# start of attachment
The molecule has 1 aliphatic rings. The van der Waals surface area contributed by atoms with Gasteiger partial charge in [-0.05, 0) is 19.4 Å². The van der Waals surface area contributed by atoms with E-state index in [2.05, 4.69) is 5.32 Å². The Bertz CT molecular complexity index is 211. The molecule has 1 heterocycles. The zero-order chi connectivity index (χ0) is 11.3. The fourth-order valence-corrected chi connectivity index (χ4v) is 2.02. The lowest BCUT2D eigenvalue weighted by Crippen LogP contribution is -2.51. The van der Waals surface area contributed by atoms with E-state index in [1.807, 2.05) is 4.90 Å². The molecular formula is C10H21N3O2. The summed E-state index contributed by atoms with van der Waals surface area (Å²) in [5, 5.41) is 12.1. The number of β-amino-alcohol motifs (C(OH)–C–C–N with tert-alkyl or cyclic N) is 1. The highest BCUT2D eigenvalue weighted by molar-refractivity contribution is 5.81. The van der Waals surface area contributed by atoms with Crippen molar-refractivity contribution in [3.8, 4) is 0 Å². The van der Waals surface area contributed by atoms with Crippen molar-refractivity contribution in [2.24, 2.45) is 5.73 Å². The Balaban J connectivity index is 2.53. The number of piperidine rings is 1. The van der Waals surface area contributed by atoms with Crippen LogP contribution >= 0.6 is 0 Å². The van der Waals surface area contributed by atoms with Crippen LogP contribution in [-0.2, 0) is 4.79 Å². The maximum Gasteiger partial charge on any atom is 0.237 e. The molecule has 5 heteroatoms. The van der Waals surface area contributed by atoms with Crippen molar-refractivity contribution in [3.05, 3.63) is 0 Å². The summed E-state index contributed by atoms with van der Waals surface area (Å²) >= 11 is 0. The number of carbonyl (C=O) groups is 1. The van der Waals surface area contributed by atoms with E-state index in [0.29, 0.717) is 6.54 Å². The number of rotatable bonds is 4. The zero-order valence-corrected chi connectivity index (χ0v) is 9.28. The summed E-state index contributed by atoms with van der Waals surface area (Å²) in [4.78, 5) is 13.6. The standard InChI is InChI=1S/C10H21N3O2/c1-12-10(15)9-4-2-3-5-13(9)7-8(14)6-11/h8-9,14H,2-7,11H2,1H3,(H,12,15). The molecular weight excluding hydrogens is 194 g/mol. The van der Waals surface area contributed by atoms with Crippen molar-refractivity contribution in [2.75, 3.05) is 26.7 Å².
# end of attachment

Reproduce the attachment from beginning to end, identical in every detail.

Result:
The molecule has 1 aliphatic rings. The van der Waals surface area contributed by atoms with Gasteiger partial charge in [-0.05, 0) is 19.4 Å². The van der Waals surface area contributed by atoms with E-state index in [2.05, 4.69) is 5.32 Å². The Bertz CT molecular complexity index is 211. The molecule has 1 heterocycles. The zero-order chi connectivity index (χ0) is 11.3. The fourth-order valence-corrected chi connectivity index (χ4v) is 2.02. The lowest BCUT2D eigenvalue weighted by Crippen LogP contribution is -2.51. The van der Waals surface area contributed by atoms with E-state index in [1.807, 2.05) is 4.90 Å². The molecular formula is C10H21N3O2. The summed E-state index contributed by atoms with van der Waals surface area (Å²) in [5, 5.41) is 12.1. The number of β-amino-alcohol motifs (C(OH)–C–C–N with tert-alkyl or cyclic N) is 1. The highest BCUT2D eigenvalue weighted by molar-refractivity contribution is 5.81. The van der Waals surface area contributed by atoms with Crippen molar-refractivity contribution in [3.8, 4) is 0 Å². The van der Waals surface area contributed by atoms with Crippen molar-refractivity contribution in [2.24, 2.45) is 5.73 Å². The Balaban J connectivity index is 2.53. The number of piperidine rings is 1. The van der Waals surface area contributed by atoms with Crippen LogP contribution >= 0.6 is 0 Å². The van der Waals surface area contributed by atoms with Crippen LogP contribution in [-0.2, 0) is 4.79 Å². The maximum Gasteiger partial charge on any atom is 0.237 e. The molecule has 5 heteroatoms. The van der Waals surface area contributed by atoms with Crippen molar-refractivity contribution in [3.05, 3.63) is 0 Å². The summed E-state index contributed by atoms with van der Waals surface area (Å²) >= 11 is 0. The number of carbonyl (C=O) groups is 1. The van der Waals surface area contributed by atoms with E-state index in [0.29, 0.717) is 6.54 Å². The number of rotatable bonds is 4. The zero-order valence-corrected chi connectivity index (χ0v) is 9.28. The summed E-state index contributed by atoms with van der Waals surface area (Å²) in [4.78, 5) is 13.6. The standard InChI is InChI=1S/C10H21N3O2/c1-12-10(15)9-4-2-3-5-13(9)7-8(14)6-11/h8-9,14H,2-7,11H2,1H3,(H,12,15). The molecular weight excluding hydrogens is 194 g/mol. The van der Waals surface area contributed by atoms with Crippen molar-refractivity contribution in [2.75, 3.05) is 26.7 Å².